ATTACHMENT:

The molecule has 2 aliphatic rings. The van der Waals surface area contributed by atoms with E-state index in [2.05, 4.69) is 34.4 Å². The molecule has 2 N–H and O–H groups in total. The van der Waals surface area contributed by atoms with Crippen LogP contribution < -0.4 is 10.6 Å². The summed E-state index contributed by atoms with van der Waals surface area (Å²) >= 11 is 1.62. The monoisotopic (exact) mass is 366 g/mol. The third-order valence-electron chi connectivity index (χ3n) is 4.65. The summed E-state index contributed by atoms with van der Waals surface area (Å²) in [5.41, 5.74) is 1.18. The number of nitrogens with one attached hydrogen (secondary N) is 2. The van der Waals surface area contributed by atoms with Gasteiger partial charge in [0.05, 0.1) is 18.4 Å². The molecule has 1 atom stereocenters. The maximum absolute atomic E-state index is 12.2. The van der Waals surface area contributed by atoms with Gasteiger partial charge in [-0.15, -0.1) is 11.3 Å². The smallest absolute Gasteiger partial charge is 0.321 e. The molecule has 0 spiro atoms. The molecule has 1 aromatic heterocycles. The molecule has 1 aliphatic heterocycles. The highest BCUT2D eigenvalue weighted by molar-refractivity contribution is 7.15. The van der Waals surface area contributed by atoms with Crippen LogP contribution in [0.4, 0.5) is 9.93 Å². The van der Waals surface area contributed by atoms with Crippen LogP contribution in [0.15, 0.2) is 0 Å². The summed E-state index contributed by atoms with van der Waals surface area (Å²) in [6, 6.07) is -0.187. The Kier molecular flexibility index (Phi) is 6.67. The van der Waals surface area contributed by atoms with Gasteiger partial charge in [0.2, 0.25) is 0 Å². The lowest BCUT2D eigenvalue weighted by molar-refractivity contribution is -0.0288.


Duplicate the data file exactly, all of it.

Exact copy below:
The molecule has 2 aliphatic rings. The van der Waals surface area contributed by atoms with E-state index in [2.05, 4.69) is 34.4 Å². The molecule has 2 N–H and O–H groups in total. The van der Waals surface area contributed by atoms with Crippen LogP contribution < -0.4 is 10.6 Å². The summed E-state index contributed by atoms with van der Waals surface area (Å²) >= 11 is 1.62. The monoisotopic (exact) mass is 366 g/mol. The third-order valence-electron chi connectivity index (χ3n) is 4.65. The summed E-state index contributed by atoms with van der Waals surface area (Å²) in [5.41, 5.74) is 1.18. The number of nitrogens with one attached hydrogen (secondary N) is 2. The van der Waals surface area contributed by atoms with Gasteiger partial charge in [0.05, 0.1) is 18.4 Å². The molecule has 1 atom stereocenters. The maximum absolute atomic E-state index is 12.2. The van der Waals surface area contributed by atoms with Gasteiger partial charge in [-0.15, -0.1) is 11.3 Å². The smallest absolute Gasteiger partial charge is 0.321 e. The molecule has 0 spiro atoms. The molecule has 1 aromatic heterocycles. The molecule has 1 aliphatic heterocycles. The highest BCUT2D eigenvalue weighted by molar-refractivity contribution is 7.15. The van der Waals surface area contributed by atoms with Crippen LogP contribution in [0.4, 0.5) is 9.93 Å². The van der Waals surface area contributed by atoms with Crippen LogP contribution in [0.15, 0.2) is 0 Å². The summed E-state index contributed by atoms with van der Waals surface area (Å²) in [6, 6.07) is -0.187. The Kier molecular flexibility index (Phi) is 6.67. The van der Waals surface area contributed by atoms with Gasteiger partial charge in [0.2, 0.25) is 0 Å². The lowest BCUT2D eigenvalue weighted by molar-refractivity contribution is -0.0288.